The four books in the series, Mortal Engines (2001), Predator's Gold (2003), Infernal Devices (2005), and A Darkling Plain (2006), focus on a hypothetical future taking place thousands of years after a deadly war between Greater China and the American Empire where the majority of settlements have converted themselves into traction cities and where technology from before the conflict is known as Old Tech and is significantly more advanced than anything that emerged afterwards.
Sometimes referred to within the Mortal Engines community as the "original quartet", the Mortal Engines Quartet is the core of a larger franchise, which includes a prequel trilogy, the Fever Crumb series; several short stories, two spin-off books, The Traction Codex and The Illustrated World of Mortal Engines; and a film adapted from the first book.
Philip Reeve has stated that he originally thought of the idea of traction cities when people where complaining about the growth of a city that threatened to engulf smaller towns. Before the first book was written, Philip Reeve wrote the short story Urbivore. It has several similarities and differences to the eventual settings of the story. The characters where originally going to be adults, but he later changed them to teenagers. As Philip Reeve was an illustrator when he was writing Mortal Engines, it took over six years to write between different jobs.
- Main article: Timeline
The Quartet is set in the far distant future, in an age known as the Traction Era. Earth has been reduced to wasteland by a devastating conflict, known as the Sixty Minute War. Nations no longer exist, except in the lands of the Anti-Traction League; Traction Cities - entire cities mounted on caterpillar tracks for mobility - are fiercely independent city-states, using giant jaws to devour one another for resources. Trade is mostly accomplished by airship, though sometimes cities of roughly equal size (unable to devour each other) will stop to trade. Old Tech is the most sought-after commodity.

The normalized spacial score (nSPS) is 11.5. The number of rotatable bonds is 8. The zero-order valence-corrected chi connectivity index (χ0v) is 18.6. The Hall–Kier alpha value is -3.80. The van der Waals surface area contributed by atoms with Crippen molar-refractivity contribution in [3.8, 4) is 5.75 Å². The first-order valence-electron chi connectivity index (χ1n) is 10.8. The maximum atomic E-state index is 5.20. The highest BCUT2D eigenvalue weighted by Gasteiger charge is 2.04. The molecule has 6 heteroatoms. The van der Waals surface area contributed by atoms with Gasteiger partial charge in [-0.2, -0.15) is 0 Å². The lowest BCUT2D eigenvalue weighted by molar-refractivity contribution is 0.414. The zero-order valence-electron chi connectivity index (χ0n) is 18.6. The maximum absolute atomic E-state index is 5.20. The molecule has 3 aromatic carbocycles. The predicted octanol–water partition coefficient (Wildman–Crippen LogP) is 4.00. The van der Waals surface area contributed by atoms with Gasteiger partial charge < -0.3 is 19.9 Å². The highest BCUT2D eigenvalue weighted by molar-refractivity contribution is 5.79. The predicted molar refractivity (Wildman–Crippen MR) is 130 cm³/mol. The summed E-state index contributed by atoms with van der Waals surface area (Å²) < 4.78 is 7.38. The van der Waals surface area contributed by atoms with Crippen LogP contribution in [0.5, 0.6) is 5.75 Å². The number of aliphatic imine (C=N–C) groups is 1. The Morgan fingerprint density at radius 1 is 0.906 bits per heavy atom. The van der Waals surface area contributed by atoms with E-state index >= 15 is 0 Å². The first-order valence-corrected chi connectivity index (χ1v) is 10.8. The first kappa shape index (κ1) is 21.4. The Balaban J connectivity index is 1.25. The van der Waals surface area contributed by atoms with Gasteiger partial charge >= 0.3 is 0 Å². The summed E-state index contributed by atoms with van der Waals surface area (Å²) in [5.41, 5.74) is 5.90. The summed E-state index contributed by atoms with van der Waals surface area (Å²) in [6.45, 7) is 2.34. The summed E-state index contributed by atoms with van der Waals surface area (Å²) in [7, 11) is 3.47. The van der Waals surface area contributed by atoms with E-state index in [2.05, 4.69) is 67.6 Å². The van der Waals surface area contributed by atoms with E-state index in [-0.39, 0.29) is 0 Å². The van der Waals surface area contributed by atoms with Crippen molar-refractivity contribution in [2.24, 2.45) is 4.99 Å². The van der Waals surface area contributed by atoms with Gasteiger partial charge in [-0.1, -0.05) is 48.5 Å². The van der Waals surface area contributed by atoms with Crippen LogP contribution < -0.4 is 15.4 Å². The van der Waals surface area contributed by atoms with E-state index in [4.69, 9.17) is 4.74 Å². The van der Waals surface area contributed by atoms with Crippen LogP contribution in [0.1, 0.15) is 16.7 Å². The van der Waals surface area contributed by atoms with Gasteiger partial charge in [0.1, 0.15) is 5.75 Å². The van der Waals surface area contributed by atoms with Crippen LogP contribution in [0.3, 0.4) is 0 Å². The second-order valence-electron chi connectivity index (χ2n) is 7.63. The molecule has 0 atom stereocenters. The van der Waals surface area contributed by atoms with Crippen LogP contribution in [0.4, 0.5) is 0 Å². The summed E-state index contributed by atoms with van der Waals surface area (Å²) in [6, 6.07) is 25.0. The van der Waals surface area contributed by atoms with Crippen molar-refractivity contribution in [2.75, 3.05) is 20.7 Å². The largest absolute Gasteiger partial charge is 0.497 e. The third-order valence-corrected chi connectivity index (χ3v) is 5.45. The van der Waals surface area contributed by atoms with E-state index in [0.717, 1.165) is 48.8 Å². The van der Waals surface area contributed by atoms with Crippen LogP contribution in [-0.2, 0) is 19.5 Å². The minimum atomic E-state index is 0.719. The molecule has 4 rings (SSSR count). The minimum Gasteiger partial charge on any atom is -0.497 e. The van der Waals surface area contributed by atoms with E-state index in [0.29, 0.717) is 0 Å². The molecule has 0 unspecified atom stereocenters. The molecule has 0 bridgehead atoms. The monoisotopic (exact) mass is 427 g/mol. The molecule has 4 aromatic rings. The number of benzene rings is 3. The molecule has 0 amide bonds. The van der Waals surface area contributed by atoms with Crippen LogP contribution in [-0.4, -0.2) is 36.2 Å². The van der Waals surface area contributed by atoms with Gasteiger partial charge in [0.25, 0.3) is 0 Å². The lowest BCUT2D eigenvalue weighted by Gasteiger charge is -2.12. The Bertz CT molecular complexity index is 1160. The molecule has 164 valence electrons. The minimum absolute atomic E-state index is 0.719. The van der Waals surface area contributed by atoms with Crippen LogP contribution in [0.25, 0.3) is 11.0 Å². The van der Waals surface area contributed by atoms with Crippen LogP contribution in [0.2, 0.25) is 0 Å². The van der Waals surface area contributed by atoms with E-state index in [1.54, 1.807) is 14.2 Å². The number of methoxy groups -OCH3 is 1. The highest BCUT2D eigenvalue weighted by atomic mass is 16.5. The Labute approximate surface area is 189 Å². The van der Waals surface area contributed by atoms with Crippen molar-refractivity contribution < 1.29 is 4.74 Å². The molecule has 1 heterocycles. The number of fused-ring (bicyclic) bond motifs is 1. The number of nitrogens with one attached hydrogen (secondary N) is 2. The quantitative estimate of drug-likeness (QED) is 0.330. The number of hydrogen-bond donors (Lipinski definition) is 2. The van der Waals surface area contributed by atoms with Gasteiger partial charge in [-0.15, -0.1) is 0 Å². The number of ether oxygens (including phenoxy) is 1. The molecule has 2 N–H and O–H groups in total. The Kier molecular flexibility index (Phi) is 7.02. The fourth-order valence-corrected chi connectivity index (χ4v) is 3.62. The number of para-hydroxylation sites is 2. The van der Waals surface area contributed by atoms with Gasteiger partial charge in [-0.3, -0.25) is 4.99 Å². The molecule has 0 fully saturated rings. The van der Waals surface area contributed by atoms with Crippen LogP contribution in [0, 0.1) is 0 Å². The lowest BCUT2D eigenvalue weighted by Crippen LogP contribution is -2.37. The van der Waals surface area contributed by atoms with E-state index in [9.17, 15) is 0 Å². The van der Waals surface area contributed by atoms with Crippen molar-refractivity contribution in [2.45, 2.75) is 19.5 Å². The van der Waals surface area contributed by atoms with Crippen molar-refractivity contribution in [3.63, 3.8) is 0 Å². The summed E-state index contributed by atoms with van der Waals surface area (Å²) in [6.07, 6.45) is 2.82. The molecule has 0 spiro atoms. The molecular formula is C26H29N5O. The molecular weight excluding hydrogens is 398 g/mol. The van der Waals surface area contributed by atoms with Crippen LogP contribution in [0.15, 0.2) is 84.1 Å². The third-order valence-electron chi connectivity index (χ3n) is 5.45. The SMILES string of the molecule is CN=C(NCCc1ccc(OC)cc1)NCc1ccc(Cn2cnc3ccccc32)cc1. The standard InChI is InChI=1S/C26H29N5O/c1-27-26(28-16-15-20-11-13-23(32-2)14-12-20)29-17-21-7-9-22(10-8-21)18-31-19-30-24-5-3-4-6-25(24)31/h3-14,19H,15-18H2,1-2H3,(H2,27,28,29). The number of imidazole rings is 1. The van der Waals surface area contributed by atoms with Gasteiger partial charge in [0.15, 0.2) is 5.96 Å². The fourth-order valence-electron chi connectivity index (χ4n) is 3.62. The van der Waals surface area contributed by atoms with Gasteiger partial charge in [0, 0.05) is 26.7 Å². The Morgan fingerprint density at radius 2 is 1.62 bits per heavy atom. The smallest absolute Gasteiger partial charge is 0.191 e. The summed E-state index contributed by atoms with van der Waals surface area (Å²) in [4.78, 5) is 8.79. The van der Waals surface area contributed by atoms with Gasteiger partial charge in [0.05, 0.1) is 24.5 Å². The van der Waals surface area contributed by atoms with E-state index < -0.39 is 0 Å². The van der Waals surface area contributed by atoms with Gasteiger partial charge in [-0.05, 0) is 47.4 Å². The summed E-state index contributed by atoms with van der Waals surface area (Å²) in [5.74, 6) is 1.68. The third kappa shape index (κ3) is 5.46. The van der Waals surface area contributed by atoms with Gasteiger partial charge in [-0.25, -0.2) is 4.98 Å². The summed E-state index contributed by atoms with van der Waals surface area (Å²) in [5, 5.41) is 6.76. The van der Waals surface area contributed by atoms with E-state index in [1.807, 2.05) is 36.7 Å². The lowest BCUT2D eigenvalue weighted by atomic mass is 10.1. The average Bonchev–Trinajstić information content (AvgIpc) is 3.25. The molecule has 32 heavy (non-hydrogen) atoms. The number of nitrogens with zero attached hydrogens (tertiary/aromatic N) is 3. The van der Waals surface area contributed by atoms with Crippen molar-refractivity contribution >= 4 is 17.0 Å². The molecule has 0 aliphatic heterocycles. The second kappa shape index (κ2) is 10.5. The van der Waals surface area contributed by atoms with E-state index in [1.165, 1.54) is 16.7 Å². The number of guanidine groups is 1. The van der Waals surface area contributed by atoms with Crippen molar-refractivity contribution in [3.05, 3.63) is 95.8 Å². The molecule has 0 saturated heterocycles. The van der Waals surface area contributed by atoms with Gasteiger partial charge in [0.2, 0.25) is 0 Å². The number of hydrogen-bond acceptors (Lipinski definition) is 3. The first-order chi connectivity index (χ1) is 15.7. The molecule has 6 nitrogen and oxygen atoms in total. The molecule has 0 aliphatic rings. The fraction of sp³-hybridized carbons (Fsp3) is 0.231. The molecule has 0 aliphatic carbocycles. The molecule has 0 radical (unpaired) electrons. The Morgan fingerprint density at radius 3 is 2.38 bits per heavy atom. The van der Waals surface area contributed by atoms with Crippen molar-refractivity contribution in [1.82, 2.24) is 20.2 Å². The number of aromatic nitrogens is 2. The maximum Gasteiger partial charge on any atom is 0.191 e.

World of Mortal Engines
- The Great Hunting Ground - Consists of Europe and Northern Asia, and is the domain of the Traction Cities. It is a muddy wasteland, as the constant movement of the cities has destroyed all vegetation. The land is referred to by city-dwellers as the "Out-Country". As it is called the Great Hunting Ground it is likely to be the biggest in the world, with the most traction cities.
- The Ice Wastes - New name for the Arctic, which is also home to Traction Cities which use iron runners to skate across the ice. In some places the ice is thin and a danger to traction cities as they risk falling in the ocean.
- Africa - Africa is split between the Sahara Desert, which is a land of Traction Cities, and the southern regions, run by Anti-Tractionists. Areas of the southern continent include the static cities of Zagwa and Tibesti, and the highland area known as the Mountains of the Moon.